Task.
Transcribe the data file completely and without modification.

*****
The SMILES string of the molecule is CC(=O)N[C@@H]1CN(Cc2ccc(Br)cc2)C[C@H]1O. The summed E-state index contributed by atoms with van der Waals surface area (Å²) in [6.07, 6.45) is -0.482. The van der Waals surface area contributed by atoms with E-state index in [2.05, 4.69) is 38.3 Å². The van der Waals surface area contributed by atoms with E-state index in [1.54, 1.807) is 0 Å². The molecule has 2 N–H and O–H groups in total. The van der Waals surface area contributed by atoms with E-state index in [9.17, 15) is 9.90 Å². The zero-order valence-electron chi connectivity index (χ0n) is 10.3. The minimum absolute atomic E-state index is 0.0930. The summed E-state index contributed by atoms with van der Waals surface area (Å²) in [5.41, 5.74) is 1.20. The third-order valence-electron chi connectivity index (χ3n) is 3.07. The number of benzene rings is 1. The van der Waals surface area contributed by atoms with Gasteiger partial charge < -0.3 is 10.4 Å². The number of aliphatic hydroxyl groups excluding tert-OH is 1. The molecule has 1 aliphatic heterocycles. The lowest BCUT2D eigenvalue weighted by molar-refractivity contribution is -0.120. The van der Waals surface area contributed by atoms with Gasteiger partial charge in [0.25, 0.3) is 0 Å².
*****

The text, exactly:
The SMILES string of the molecule is CC(=O)N[C@@H]1CN(Cc2ccc(Br)cc2)C[C@H]1O. The summed E-state index contributed by atoms with van der Waals surface area (Å²) in [6.07, 6.45) is -0.482. The van der Waals surface area contributed by atoms with E-state index in [2.05, 4.69) is 38.3 Å². The van der Waals surface area contributed by atoms with E-state index in [1.54, 1.807) is 0 Å². The molecule has 2 N–H and O–H groups in total. The van der Waals surface area contributed by atoms with E-state index in [9.17, 15) is 9.90 Å². The zero-order valence-electron chi connectivity index (χ0n) is 10.3. The minimum absolute atomic E-state index is 0.0930. The summed E-state index contributed by atoms with van der Waals surface area (Å²) in [5.41, 5.74) is 1.20. The third-order valence-electron chi connectivity index (χ3n) is 3.07. The number of benzene rings is 1. The van der Waals surface area contributed by atoms with Gasteiger partial charge < -0.3 is 10.4 Å². The number of aliphatic hydroxyl groups excluding tert-OH is 1. The molecule has 1 aliphatic heterocycles. The lowest BCUT2D eigenvalue weighted by molar-refractivity contribution is -0.120. The van der Waals surface area contributed by atoms with Gasteiger partial charge in [0.25, 0.3) is 0 Å².